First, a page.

Wind & Rain
Nobody really wants to practice in the rain. Nor is it wise to try and dial in your sight pins when the wind is wild. However it is imperative to know how you’ll handle these situations on the hunt. How does your bow, arrow rest, sight, and arrow perform when drenched? Rain or shine, you want to have confidence that your bow gear will perform flawlessly. The next rainy day pick up year gear and head out to the range and see how well you perform.
The wind is another big factor for many hunters depending on what part of the country you’ll be hunting. Antelope season cranks up next month across the West. Gusty winds are common place across the open prairies that antelope call home. Knowing how to make the shot in a stiff wind can mean the difference in success and an unpunched tag.
Western bowhunting can present you with some long range shots from awkward positions. If you hope to come home with an additional taxidermy bill then practicing for these situations is a must.
Sitting, Sweating, & Heart Pounding
Be sure to take the time to practice the different scenarios that’ll you’ll encounter throughout the season. The windows in my Double Bull ground blinds have been sliced by broadheads more time than I can count. I once filmed a buddy of mine empty his quiver on a longbeard just 15 yards from the blind. After a few shots he finally realized his arrows were hitting the fabric at the bottom of the ground blind window. It’s a classic mistake when hunting in the ground blind for the first time. Be sure to practice shooting from the blind before your hunt. Practice taking shots from a kneeling position as well as from a ground blind chair or stool.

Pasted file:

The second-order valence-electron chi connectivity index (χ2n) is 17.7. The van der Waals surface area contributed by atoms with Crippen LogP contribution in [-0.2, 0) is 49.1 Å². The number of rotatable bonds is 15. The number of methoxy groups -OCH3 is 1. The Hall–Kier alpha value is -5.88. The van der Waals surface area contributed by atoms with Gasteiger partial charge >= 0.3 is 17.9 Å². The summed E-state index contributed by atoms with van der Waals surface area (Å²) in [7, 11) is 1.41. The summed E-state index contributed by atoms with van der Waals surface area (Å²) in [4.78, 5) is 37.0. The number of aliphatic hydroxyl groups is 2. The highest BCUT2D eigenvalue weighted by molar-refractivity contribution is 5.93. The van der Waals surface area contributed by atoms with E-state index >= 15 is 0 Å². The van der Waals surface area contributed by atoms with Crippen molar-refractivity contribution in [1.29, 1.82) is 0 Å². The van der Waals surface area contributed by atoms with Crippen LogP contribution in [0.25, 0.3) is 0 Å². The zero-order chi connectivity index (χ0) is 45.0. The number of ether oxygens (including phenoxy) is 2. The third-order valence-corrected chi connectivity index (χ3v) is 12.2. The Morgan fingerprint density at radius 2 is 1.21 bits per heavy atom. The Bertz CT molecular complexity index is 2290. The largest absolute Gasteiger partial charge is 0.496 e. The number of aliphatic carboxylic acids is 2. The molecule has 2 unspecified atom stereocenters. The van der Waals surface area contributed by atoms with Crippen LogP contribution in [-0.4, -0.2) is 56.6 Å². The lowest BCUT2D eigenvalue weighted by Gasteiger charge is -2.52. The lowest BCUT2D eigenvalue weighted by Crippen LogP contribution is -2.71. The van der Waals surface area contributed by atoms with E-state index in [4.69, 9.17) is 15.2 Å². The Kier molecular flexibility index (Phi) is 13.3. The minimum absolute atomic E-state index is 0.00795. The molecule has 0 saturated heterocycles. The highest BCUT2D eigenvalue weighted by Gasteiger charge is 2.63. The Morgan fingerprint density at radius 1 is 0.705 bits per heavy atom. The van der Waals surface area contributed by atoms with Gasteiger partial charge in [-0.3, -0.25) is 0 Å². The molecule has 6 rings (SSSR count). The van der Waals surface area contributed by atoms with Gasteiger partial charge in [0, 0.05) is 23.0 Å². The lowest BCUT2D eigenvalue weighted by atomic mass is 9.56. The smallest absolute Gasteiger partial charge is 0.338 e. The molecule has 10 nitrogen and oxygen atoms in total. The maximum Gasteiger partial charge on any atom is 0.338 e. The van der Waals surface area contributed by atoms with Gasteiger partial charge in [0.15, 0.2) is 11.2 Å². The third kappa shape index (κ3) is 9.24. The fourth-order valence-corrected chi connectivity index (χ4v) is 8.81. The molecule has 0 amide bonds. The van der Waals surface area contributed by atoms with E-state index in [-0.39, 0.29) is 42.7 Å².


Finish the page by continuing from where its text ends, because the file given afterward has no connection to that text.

Shooting from inside a dark ground blind from a chair or stool can be a tough task for any archer. If you plan on taking to the tent this fall make sure you practice first.
I also like to shoot a few arrows immediately following a cardio workout to simulate a heart pounding buck fever experience. Go for a run, bike ride, or climb up and down a set of stairs. Get your heart rate up and then see how you do trying to hold your pins steady on the target. You may find it harder than you think to shoot accurately when you have sweat stinging your eyes, your heart is racing, and you can hardly breathe.
Hosting a friendly competition with some of your buddies can help get your heart pumping and the adrenaline flowing. Try shooting on one leg as an additional measure of difficulty and see how well you perform under pressure.
When you think about how we practice in the pre-season compared to the hunting situations we’ll encounter in the fall you quickly realize we often fail to keep it real. Practicing from a standing position while shooting at a ground-level target under perfect weather conditions will not sufficiently prepare you for the moment of truth in the hunting scenario. Be sure to take the time to prepare for your upcoming bow hunts with a more realistic practice routine in the days leading up to the opener.